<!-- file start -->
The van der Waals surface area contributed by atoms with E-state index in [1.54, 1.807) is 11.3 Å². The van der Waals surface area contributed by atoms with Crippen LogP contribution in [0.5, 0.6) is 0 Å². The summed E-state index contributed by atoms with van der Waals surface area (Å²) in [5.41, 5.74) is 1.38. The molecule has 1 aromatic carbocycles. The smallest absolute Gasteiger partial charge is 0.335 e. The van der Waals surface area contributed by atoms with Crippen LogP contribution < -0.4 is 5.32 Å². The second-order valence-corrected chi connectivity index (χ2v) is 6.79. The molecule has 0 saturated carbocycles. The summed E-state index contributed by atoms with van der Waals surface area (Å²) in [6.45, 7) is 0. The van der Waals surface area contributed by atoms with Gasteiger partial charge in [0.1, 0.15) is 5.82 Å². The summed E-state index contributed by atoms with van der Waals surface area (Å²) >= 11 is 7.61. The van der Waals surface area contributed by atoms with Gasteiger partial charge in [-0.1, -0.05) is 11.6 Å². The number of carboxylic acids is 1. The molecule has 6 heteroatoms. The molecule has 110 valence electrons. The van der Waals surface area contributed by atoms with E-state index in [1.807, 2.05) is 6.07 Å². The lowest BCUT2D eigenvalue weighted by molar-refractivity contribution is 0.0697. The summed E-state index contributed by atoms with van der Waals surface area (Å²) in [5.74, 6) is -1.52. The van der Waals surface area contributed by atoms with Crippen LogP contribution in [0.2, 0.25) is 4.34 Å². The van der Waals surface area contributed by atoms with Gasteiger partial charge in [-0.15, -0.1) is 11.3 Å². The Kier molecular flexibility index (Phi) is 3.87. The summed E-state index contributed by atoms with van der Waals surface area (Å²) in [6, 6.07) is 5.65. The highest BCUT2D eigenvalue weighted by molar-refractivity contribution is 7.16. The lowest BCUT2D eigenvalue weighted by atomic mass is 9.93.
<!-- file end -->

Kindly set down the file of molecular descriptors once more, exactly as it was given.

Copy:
The van der Waals surface area contributed by atoms with E-state index in [1.54, 1.807) is 11.3 Å². The van der Waals surface area contributed by atoms with Crippen LogP contribution in [0.5, 0.6) is 0 Å². The summed E-state index contributed by atoms with van der Waals surface area (Å²) in [5.41, 5.74) is 1.38. The molecule has 1 aromatic carbocycles. The smallest absolute Gasteiger partial charge is 0.335 e. The van der Waals surface area contributed by atoms with Crippen LogP contribution < -0.4 is 5.32 Å². The second-order valence-corrected chi connectivity index (χ2v) is 6.79. The molecule has 0 saturated carbocycles. The summed E-state index contributed by atoms with van der Waals surface area (Å²) in [6.45, 7) is 0. The van der Waals surface area contributed by atoms with Gasteiger partial charge in [0.1, 0.15) is 5.82 Å². The summed E-state index contributed by atoms with van der Waals surface area (Å²) >= 11 is 7.61. The van der Waals surface area contributed by atoms with Gasteiger partial charge in [-0.1, -0.05) is 11.6 Å². The number of carboxylic acids is 1. The molecule has 6 heteroatoms. The molecule has 110 valence electrons. The van der Waals surface area contributed by atoms with E-state index in [1.807, 2.05) is 6.07 Å². The lowest BCUT2D eigenvalue weighted by molar-refractivity contribution is 0.0697. The summed E-state index contributed by atoms with van der Waals surface area (Å²) in [5.74, 6) is -1.52. The van der Waals surface area contributed by atoms with Crippen LogP contribution in [0.2, 0.25) is 4.34 Å². The van der Waals surface area contributed by atoms with Gasteiger partial charge in [-0.15, -0.1) is 11.3 Å². The Kier molecular flexibility index (Phi) is 3.87. The summed E-state index contributed by atoms with van der Waals surface area (Å²) in [6, 6.07) is 5.65. The highest BCUT2D eigenvalue weighted by molar-refractivity contribution is 7.16. The lowest BCUT2D eigenvalue weighted by atomic mass is 9.93.